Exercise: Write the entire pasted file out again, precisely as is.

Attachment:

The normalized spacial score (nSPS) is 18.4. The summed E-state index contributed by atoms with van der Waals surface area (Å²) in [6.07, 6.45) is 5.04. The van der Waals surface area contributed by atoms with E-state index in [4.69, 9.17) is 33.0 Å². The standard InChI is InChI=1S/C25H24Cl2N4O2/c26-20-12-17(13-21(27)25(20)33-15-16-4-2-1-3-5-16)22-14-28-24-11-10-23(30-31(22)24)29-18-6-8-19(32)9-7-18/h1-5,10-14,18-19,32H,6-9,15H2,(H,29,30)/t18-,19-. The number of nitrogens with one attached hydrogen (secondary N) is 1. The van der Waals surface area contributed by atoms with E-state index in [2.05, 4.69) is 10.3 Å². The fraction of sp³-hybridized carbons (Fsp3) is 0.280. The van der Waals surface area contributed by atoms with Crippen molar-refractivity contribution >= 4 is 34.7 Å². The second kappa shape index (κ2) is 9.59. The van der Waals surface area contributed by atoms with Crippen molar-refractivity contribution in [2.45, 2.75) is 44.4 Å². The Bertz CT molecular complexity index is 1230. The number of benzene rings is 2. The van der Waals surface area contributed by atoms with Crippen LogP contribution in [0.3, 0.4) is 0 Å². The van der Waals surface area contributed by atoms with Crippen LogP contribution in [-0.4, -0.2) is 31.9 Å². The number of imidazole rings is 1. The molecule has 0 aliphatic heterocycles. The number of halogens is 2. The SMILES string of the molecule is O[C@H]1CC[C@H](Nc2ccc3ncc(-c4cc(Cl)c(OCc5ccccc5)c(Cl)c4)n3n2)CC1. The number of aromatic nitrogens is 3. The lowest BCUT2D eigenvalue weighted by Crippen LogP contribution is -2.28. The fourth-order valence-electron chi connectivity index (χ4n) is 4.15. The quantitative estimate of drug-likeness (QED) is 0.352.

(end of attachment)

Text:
The normalized spacial score (nSPS) is 18.4. The summed E-state index contributed by atoms with van der Waals surface area (Å²) in [6.07, 6.45) is 5.04. The van der Waals surface area contributed by atoms with E-state index in [4.69, 9.17) is 33.0 Å². The standard InChI is InChI=1S/C25H24Cl2N4O2/c26-20-12-17(13-21(27)25(20)33-15-16-4-2-1-3-5-16)22-14-28-24-11-10-23(30-31(22)24)29-18-6-8-19(32)9-7-18/h1-5,10-14,18-19,32H,6-9,15H2,(H,29,30)/t18-,19-. The number of nitrogens with one attached hydrogen (secondary N) is 1. The van der Waals surface area contributed by atoms with E-state index in [2.05, 4.69) is 10.3 Å². The fraction of sp³-hybridized carbons (Fsp3) is 0.280. The van der Waals surface area contributed by atoms with Crippen molar-refractivity contribution >= 4 is 34.7 Å². The second kappa shape index (κ2) is 9.59. The van der Waals surface area contributed by atoms with Crippen molar-refractivity contribution in [2.45, 2.75) is 44.4 Å². The Bertz CT molecular complexity index is 1230. The number of benzene rings is 2. The van der Waals surface area contributed by atoms with Crippen LogP contribution in [0.3, 0.4) is 0 Å². The van der Waals surface area contributed by atoms with Crippen LogP contribution in [-0.4, -0.2) is 31.9 Å². The number of imidazole rings is 1. The molecule has 0 aliphatic heterocycles. The number of halogens is 2. The SMILES string of the molecule is O[C@H]1CC[C@H](Nc2ccc3ncc(-c4cc(Cl)c(OCc5ccccc5)c(Cl)c4)n3n2)CC1. The number of aromatic nitrogens is 3. The lowest BCUT2D eigenvalue weighted by Crippen LogP contribution is -2.28. The fourth-order valence-electron chi connectivity index (χ4n) is 4.15. The quantitative estimate of drug-likeness (QED) is 0.352.